The funny thing is, when you look at the split, you might think there's not much difference:

1st half: 12 G, 291 PA, 41 BB, 36 K, 9 HR, .283/.391/.459
2nd half: 12 G, 305 PA, 29 BB, 43 K, 7 HR, .306/.383/.470

See, I was surprised by this. I really thought Carmona pitched better in the second half, but geez, those slash stats are actually worse. He posted a much better K:BB ratio, kept the ball in the park a little better ... what the hell happened?

BABIP, 1st half: .300
BABIP, 2nd half: .342

Wow, .342. That really blows. It got me to look at some of his other splits here:

Bases empty BABIP: .280

Eh, a little lucky if anything.


Great Scott, that's horrific.

Runners on base BABIP: .368

Now, wait a minute.

Look, I'm not a guy who thinks that the pitcher has NO control over the opponent's average on balls hit in play (i.e., no homers). But I feel that the evidence is relatively stable that these numbers tend to waft around a basic mean. The Cleveland defense was nothing special, but it wasn't Historically Awful. Three sixty-eight is really, really high.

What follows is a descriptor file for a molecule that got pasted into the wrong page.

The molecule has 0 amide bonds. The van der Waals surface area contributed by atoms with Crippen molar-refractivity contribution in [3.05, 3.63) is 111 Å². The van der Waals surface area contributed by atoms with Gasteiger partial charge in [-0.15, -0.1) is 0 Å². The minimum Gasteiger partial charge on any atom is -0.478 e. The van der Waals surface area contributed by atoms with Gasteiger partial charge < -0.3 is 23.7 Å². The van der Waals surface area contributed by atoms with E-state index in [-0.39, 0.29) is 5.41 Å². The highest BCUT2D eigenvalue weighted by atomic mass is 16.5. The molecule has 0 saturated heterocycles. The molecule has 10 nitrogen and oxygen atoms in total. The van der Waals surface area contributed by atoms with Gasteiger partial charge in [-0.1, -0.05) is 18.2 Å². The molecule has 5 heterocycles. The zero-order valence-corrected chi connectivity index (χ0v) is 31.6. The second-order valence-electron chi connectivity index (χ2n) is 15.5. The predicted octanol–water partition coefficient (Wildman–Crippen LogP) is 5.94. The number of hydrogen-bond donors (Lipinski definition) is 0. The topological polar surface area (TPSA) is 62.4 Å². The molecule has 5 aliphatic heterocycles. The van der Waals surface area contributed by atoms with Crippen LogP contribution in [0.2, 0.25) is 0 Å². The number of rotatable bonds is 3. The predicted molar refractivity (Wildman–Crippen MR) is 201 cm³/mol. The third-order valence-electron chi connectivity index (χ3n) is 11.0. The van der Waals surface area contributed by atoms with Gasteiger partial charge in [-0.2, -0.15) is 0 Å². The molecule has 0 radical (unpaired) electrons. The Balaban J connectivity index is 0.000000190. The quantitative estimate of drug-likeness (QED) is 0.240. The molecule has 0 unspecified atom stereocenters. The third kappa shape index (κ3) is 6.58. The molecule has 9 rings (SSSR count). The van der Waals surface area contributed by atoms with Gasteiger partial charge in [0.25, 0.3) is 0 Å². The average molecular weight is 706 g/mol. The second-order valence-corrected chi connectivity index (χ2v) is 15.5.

In 2007, Carmona's lone Tremendous Season, these numbers were:

Empty: .282
RISP: .265
Men On: .279

In 2008:

Empty: .256
RISP: .355
Men On: .333

So, to absolutely no one's surprise, Fausto Carmona was a bit hit-lucky in his Cy Young caliber season. No f*#&ing kidding. But in 2008, he seemed to get EXTREME swings, where he was very lucky with the bases empty, and very UNlucky with guys ready to score. And, of course, 2008 was a bad season, with a "backwards" K:BB ratio and a 5.45 ERA.

Oddly enough, Fausto was at least still a severe groundball pitcher in 2008:

2007 GB:FB: 1.84
2008 GB:FB: 1.84
2009 GB:FB: 1.29